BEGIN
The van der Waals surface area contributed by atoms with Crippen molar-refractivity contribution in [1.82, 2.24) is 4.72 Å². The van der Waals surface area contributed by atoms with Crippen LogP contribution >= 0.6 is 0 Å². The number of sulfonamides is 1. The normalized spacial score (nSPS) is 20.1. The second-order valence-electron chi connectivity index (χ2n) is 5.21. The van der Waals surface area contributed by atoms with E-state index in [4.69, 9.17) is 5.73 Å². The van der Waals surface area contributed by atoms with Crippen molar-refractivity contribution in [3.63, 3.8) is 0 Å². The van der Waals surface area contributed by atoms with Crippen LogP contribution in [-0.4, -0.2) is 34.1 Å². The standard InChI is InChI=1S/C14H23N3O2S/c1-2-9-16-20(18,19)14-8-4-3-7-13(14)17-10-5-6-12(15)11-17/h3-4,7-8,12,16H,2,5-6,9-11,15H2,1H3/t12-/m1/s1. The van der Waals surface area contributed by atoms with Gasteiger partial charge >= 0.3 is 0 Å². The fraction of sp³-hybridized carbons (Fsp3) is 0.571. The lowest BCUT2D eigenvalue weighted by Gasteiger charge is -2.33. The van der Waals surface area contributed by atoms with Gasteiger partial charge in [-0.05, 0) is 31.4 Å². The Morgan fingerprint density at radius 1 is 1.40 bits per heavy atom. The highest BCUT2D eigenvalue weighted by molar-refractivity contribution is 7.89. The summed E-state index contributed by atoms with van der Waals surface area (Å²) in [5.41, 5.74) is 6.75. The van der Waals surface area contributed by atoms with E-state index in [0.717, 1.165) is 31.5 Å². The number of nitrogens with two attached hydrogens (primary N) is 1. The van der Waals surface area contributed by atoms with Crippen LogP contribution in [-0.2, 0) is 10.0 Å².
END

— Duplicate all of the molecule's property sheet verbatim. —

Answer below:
The van der Waals surface area contributed by atoms with Crippen molar-refractivity contribution in [1.82, 2.24) is 4.72 Å². The van der Waals surface area contributed by atoms with Crippen LogP contribution >= 0.6 is 0 Å². The number of sulfonamides is 1. The normalized spacial score (nSPS) is 20.1. The second-order valence-electron chi connectivity index (χ2n) is 5.21. The van der Waals surface area contributed by atoms with E-state index in [4.69, 9.17) is 5.73 Å². The van der Waals surface area contributed by atoms with Crippen molar-refractivity contribution in [3.63, 3.8) is 0 Å². The van der Waals surface area contributed by atoms with Crippen LogP contribution in [-0.4, -0.2) is 34.1 Å². The standard InChI is InChI=1S/C14H23N3O2S/c1-2-9-16-20(18,19)14-8-4-3-7-13(14)17-10-5-6-12(15)11-17/h3-4,7-8,12,16H,2,5-6,9-11,15H2,1H3/t12-/m1/s1. The van der Waals surface area contributed by atoms with Gasteiger partial charge >= 0.3 is 0 Å². The fraction of sp³-hybridized carbons (Fsp3) is 0.571. The lowest BCUT2D eigenvalue weighted by Gasteiger charge is -2.33. The van der Waals surface area contributed by atoms with Gasteiger partial charge in [-0.05, 0) is 31.4 Å². The Morgan fingerprint density at radius 1 is 1.40 bits per heavy atom. The highest BCUT2D eigenvalue weighted by molar-refractivity contribution is 7.89. The summed E-state index contributed by atoms with van der Waals surface area (Å²) in [5.41, 5.74) is 6.75. The van der Waals surface area contributed by atoms with E-state index in [0.717, 1.165) is 31.5 Å². The number of nitrogens with two attached hydrogens (primary N) is 1. The van der Waals surface area contributed by atoms with Crippen LogP contribution in [-0.2, 0) is 10.0 Å².